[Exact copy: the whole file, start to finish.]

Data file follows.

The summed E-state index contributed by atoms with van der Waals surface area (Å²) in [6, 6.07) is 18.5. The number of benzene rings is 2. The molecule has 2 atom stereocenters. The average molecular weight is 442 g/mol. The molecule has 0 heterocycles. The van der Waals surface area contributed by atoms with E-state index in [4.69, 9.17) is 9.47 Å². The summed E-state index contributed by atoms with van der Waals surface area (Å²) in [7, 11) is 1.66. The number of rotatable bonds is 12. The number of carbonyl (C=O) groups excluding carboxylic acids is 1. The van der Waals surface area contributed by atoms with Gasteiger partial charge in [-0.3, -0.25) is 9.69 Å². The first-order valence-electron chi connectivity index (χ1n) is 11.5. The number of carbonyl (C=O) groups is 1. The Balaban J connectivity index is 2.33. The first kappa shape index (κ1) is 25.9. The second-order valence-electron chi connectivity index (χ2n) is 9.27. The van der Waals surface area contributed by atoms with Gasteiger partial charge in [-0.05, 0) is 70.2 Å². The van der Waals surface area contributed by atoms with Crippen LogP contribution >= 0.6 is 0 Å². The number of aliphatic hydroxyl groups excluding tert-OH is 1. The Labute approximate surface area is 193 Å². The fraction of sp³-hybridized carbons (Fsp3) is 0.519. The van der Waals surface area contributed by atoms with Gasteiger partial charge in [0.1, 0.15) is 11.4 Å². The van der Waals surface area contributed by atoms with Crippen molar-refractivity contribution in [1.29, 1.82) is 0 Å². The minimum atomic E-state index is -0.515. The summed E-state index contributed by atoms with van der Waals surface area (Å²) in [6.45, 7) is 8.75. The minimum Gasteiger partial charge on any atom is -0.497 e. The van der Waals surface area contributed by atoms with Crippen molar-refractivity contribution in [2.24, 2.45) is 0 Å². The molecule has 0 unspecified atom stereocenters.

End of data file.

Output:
The summed E-state index contributed by atoms with van der Waals surface area (Å²) in [6, 6.07) is 18.5. The number of benzene rings is 2. The molecule has 2 atom stereocenters. The average molecular weight is 442 g/mol. The molecule has 0 heterocycles. The van der Waals surface area contributed by atoms with E-state index in [4.69, 9.17) is 9.47 Å². The summed E-state index contributed by atoms with van der Waals surface area (Å²) in [7, 11) is 1.66. The number of rotatable bonds is 12. The number of carbonyl (C=O) groups excluding carboxylic acids is 1. The van der Waals surface area contributed by atoms with Gasteiger partial charge in [-0.3, -0.25) is 9.69 Å². The first-order valence-electron chi connectivity index (χ1n) is 11.5. The number of carbonyl (C=O) groups is 1. The Balaban J connectivity index is 2.33. The first kappa shape index (κ1) is 25.9. The second-order valence-electron chi connectivity index (χ2n) is 9.27. The van der Waals surface area contributed by atoms with Gasteiger partial charge in [-0.05, 0) is 70.2 Å². The van der Waals surface area contributed by atoms with Crippen LogP contribution >= 0.6 is 0 Å². The number of aliphatic hydroxyl groups excluding tert-OH is 1. The Labute approximate surface area is 193 Å². The fraction of sp³-hybridized carbons (Fsp3) is 0.519. The van der Waals surface area contributed by atoms with Gasteiger partial charge in [0.1, 0.15) is 11.4 Å². The van der Waals surface area contributed by atoms with Crippen molar-refractivity contribution in [1.29, 1.82) is 0 Å². The minimum atomic E-state index is -0.515. The summed E-state index contributed by atoms with van der Waals surface area (Å²) in [6.45, 7) is 8.75. The minimum Gasteiger partial charge on any atom is -0.497 e. The van der Waals surface area contributed by atoms with Crippen molar-refractivity contribution in [2.24, 2.45) is 0 Å². The molecule has 0 unspecified atom stereocenters.